by: Matt Levett
I wonder what that First Christmas looked like for Boaz?! “Boaz?” I hear you cry. “He’s not in the Christmas story” Angels - ü. Shepherds – ü. Mary & Joseph – ü. But Boaz?! Who’s Boaz anyway?
Hold on … Every Christmas in every service across the land we read the Christmas story. And every time there is read a list of people. A genealogy. A family tree. It shows Jesus born of the line of King David. But stuck in the middle of that genealogy is a man called Boaz.
Kinsman – Redeemer.
I’ve got two brothers. One a twin (Ben) and my elder brother (Jon). Jon tells a story of when we were all much younger – picture the scene, 3 Levett boys all at primary school?! Jon apparently was backed into the corner of the playground by the 4 older bullies of the school and was basically being given a real beating. Jon says he managed to look up and caught my eye across the other side of the playground. He was hoping for a bit of brotherly help. Seemingly I looked at him then ran off in the other direction. Jon said he felt so alone at that moment. Alone, betrayed and abandoned.
Then he says he heard a shout, more a roar actually, and the older boys stopped their beating and turned round to see Matt, Ben and about 20 of their friends tearing across the playground – sticks held high, battle cries resounding! I hadn’t actually abandoned him I’d gone for help and this was war. Now, I don’t actually remember the reason I was doing it but I remember that feeling of charging across the playground to help my brother. It was glorious. It was a revolution. And I was only 8! We started a fight that is legendary in the annals of Chestnut Lane Primary School history. People still talk of the day that the dinner ladies ran inside the school rather than break up the pitched battle between the Levett boys and the school bullies. It still brings a tear to my eye as I tell the story some 30 years on. (Rumour has it that there is still a blood stain on the inside of the swimming pool gate post from that day but I’ve never been back to check)
I think it was the only day of my school life that I wasn’t apprehensive about going home to tell my mum I’d ripped the knees of my trousers (again!) I was proud. The blood and the bruises and the torn clothes were a badge of honour. Standing outside the head teacher’s office that day was a joy and a privilege. Nothing Mrs. Leahy could say or do to us would matter.
And in fact I think it was the only time that we weren’t told off by my mum and dad for fighting. She said well done for looking out for your brother. And although the bullies didn’t miraculously change overnight there was a renewed sense of fun on the playground.
Kinsmen – Redeemer
If you delve beneath the surface you can often see pictures, or shadows or vague foretellings of Jesus throughout the whole of the OT. Commentators call this a ‘Christ type’. And many of our favourite OT characters are Christ types to their peers. Characters which hint at a fulfilment, a Messiah to come.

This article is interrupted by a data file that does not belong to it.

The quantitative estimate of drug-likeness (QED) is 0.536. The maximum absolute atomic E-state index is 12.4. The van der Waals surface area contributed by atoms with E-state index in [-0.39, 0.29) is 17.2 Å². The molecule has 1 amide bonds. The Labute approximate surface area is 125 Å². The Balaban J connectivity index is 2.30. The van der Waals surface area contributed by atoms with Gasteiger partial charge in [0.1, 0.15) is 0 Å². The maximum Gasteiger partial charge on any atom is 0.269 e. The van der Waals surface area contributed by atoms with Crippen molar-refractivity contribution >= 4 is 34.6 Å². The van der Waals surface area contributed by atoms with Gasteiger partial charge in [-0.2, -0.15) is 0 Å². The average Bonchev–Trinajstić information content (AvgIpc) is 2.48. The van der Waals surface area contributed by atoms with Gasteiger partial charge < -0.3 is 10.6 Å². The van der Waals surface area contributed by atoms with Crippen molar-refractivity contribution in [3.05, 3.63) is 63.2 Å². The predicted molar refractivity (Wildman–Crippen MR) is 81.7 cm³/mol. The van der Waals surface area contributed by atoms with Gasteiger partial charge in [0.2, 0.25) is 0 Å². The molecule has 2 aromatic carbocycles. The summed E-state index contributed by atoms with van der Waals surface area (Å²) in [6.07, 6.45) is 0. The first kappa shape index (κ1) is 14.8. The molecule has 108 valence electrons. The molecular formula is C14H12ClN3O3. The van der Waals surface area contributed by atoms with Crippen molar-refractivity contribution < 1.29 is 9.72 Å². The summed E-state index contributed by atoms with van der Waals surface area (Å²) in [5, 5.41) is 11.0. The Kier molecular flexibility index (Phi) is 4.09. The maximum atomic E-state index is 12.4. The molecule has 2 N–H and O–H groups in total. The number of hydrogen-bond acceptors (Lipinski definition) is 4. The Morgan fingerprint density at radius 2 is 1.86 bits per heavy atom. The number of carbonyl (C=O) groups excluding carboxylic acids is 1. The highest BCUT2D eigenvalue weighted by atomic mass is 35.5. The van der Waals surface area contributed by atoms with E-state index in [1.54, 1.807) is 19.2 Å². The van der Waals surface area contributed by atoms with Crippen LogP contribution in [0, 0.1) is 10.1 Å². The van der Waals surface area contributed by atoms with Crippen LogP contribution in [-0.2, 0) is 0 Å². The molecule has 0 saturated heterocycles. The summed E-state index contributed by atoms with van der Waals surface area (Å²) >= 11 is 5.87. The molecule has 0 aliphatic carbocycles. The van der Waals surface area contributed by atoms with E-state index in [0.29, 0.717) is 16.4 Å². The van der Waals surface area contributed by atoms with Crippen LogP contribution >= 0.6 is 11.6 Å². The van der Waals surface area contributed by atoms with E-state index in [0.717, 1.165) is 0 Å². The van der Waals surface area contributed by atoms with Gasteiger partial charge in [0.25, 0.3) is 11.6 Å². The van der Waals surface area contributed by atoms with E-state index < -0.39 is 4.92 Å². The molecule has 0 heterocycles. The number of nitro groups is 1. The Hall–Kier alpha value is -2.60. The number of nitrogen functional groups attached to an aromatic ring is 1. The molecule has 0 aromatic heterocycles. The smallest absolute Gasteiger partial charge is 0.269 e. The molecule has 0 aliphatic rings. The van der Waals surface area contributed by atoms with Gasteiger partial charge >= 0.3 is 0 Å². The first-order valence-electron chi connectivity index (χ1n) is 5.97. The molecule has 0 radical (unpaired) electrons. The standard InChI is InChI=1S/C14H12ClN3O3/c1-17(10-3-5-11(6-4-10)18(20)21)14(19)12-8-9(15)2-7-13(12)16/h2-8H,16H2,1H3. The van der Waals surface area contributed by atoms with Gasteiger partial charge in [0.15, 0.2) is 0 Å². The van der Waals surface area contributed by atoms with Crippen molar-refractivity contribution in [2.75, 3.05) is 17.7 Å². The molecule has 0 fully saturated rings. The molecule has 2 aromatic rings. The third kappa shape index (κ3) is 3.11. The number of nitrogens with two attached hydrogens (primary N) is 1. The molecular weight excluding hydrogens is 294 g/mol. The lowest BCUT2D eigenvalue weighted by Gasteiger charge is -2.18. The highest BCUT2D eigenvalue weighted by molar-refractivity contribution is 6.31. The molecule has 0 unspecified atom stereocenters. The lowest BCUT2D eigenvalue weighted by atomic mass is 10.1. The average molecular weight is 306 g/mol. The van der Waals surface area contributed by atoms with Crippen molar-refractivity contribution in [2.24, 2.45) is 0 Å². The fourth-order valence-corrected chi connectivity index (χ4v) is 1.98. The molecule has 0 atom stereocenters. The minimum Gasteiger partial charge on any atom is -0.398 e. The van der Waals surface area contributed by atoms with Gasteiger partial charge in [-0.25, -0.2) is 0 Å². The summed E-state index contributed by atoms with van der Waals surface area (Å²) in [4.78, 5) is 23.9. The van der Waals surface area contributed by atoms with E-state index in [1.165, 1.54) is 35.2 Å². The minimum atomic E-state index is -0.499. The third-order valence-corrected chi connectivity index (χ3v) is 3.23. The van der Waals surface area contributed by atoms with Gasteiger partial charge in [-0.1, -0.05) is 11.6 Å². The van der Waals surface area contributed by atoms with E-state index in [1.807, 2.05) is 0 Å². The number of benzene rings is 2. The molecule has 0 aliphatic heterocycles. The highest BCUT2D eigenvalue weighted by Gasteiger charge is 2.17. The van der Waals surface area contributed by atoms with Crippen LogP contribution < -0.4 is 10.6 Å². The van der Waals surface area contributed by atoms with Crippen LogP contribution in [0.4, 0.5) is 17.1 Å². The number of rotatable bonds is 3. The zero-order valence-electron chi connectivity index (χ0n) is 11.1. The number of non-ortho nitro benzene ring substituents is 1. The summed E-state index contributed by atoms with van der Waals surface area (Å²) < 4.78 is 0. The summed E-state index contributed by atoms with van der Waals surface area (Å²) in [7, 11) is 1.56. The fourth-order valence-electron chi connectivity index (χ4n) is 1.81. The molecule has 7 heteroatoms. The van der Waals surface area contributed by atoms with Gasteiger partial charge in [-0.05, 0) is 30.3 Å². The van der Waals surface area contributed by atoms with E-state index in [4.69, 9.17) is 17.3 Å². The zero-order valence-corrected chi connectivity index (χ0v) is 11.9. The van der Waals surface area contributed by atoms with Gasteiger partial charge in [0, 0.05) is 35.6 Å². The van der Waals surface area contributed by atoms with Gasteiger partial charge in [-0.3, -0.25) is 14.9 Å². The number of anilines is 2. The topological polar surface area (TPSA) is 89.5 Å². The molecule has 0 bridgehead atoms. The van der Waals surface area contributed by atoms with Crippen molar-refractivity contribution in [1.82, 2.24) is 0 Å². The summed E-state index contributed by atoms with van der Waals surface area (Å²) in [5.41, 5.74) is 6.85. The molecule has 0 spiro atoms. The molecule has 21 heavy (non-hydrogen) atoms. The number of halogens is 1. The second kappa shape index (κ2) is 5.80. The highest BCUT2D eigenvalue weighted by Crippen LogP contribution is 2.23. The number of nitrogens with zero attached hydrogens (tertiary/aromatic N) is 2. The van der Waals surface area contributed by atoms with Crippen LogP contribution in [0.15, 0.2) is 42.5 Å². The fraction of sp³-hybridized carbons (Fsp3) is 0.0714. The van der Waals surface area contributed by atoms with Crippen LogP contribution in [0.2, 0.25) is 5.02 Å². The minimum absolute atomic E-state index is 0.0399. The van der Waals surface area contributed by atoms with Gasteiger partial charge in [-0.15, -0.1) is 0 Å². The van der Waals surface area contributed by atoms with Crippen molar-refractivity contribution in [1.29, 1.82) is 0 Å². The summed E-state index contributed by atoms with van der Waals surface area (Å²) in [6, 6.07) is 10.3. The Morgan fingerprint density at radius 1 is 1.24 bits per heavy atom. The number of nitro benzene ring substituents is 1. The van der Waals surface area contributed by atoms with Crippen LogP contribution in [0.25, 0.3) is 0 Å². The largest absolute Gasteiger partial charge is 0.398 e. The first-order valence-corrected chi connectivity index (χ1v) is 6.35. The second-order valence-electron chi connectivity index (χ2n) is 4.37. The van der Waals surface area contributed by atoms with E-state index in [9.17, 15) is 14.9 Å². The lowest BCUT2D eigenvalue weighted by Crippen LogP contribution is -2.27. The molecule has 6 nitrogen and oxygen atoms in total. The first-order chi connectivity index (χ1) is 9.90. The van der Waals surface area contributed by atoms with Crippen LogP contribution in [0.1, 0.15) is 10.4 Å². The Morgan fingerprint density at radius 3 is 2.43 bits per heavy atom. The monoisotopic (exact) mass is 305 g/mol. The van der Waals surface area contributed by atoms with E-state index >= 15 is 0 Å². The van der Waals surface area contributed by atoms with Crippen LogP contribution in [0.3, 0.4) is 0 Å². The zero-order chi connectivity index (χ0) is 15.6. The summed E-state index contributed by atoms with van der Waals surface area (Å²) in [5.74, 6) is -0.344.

In the Biblical book of Ruth, Ruth characterizes Boaz as a “near kinsman.” The Hebrew term is goel, and it signifies a relative with “the right to redeem” Boaz thus was a “kinsman-redeemer.” But actually there was a closer male relative to Ruth than Boaz - He should have been kinsman-redeemer for Ruth. We don’t know his name but it is clear by chapter 4:1 that he had abdicated his responsibilities. Why? Probably because it was that if he later had a son by Ruth and that son was his only surviving heir then all his land and property would transfer to Elimilech’s family. Whatever the reason he ducked out of his responsibility. Leaving Boaz to become kinsman and redeemer. Being a kinsman-Redeemer for Boaz involved sacrifice and misunderstanding from his contemporaries.
Now just because I stuck up for my brother, in no way am I announcing myself to be a kinsman-redeemer … but I’d like to be. I’ve got a long way to go before I’m a Christ type … but one day I’d like to be.
The Apostle Paul once said ..” Follow my example as I follow the example of Christ“ (1 Cor 11:1) and “Join with others as they follow my example brothers..” (Phil 3:17) that’s incredible.
It sounds almost arrogant. But that is a mark of a man who knows he’s living as Christ intends. I’d love to be able to say that sort of statement with the confidence that people could.
Kinsman literally means family member. Country man. ‘Of my kin’
Redeemer is a word from the slave markets of ancient Israel. To redeem was to buy a slave and then grant them freedom.
Kinsman – Redeemer is of course shown to us completely in Jesus. Our family member / brother who steps up and takes responsibility and buys us back and grants us freedom from sin.
But Kinsman – Redeemer is also shadowed in a small way by people such as Boaz. So could you be a kinsman redeemer to those around you? A ‘Christ type’ for those who may never come to the Church. Who may never pick up a Bible, who may never hear a sermon or who may never listen to a worship song? Who may not know the true meaning of Christmas?